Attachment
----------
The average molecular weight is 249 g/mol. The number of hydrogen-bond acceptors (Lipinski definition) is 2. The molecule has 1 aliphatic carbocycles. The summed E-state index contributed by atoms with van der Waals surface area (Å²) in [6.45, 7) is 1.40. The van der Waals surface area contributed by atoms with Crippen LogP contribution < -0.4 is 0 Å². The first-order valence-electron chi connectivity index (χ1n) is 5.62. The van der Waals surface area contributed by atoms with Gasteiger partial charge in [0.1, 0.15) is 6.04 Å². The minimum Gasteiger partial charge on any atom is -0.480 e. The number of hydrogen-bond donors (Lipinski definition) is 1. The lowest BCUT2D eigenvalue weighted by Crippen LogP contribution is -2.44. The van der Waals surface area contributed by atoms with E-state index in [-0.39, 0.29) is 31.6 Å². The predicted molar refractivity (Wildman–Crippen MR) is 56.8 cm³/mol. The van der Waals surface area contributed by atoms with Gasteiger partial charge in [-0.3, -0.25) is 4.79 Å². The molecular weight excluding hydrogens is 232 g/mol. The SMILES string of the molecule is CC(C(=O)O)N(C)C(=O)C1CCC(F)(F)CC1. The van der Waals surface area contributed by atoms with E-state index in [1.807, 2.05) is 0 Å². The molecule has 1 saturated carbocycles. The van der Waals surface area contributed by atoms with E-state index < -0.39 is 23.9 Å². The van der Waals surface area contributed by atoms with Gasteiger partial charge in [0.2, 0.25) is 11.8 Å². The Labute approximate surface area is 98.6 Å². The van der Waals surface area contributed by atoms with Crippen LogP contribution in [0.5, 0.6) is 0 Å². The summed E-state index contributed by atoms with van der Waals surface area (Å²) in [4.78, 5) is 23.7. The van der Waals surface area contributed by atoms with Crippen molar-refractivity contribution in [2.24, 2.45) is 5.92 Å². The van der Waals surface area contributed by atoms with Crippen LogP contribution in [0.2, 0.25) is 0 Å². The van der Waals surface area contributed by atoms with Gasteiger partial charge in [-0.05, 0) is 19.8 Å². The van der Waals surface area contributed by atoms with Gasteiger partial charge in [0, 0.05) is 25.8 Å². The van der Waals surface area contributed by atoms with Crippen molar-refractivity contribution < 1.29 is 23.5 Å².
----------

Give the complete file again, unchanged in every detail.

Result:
The average molecular weight is 249 g/mol. The number of hydrogen-bond acceptors (Lipinski definition) is 2. The molecule has 1 aliphatic carbocycles. The summed E-state index contributed by atoms with van der Waals surface area (Å²) in [6.45, 7) is 1.40. The van der Waals surface area contributed by atoms with Crippen LogP contribution < -0.4 is 0 Å². The first-order valence-electron chi connectivity index (χ1n) is 5.62. The van der Waals surface area contributed by atoms with Gasteiger partial charge in [0.1, 0.15) is 6.04 Å². The minimum Gasteiger partial charge on any atom is -0.480 e. The number of hydrogen-bond donors (Lipinski definition) is 1. The lowest BCUT2D eigenvalue weighted by Crippen LogP contribution is -2.44. The van der Waals surface area contributed by atoms with E-state index in [-0.39, 0.29) is 31.6 Å². The predicted molar refractivity (Wildman–Crippen MR) is 56.8 cm³/mol. The van der Waals surface area contributed by atoms with Gasteiger partial charge in [-0.3, -0.25) is 4.79 Å². The molecular weight excluding hydrogens is 232 g/mol. The SMILES string of the molecule is CC(C(=O)O)N(C)C(=O)C1CCC(F)(F)CC1. The van der Waals surface area contributed by atoms with E-state index in [1.807, 2.05) is 0 Å². The molecule has 1 saturated carbocycles. The van der Waals surface area contributed by atoms with E-state index < -0.39 is 23.9 Å². The van der Waals surface area contributed by atoms with Gasteiger partial charge in [0.2, 0.25) is 11.8 Å². The Labute approximate surface area is 98.6 Å². The van der Waals surface area contributed by atoms with Crippen LogP contribution in [0.5, 0.6) is 0 Å². The summed E-state index contributed by atoms with van der Waals surface area (Å²) in [4.78, 5) is 23.7. The van der Waals surface area contributed by atoms with Crippen molar-refractivity contribution in [2.24, 2.45) is 5.92 Å². The van der Waals surface area contributed by atoms with Crippen LogP contribution in [0.2, 0.25) is 0 Å². The van der Waals surface area contributed by atoms with Gasteiger partial charge in [-0.05, 0) is 19.8 Å². The van der Waals surface area contributed by atoms with Gasteiger partial charge in [0, 0.05) is 25.8 Å². The van der Waals surface area contributed by atoms with Crippen molar-refractivity contribution < 1.29 is 23.5 Å².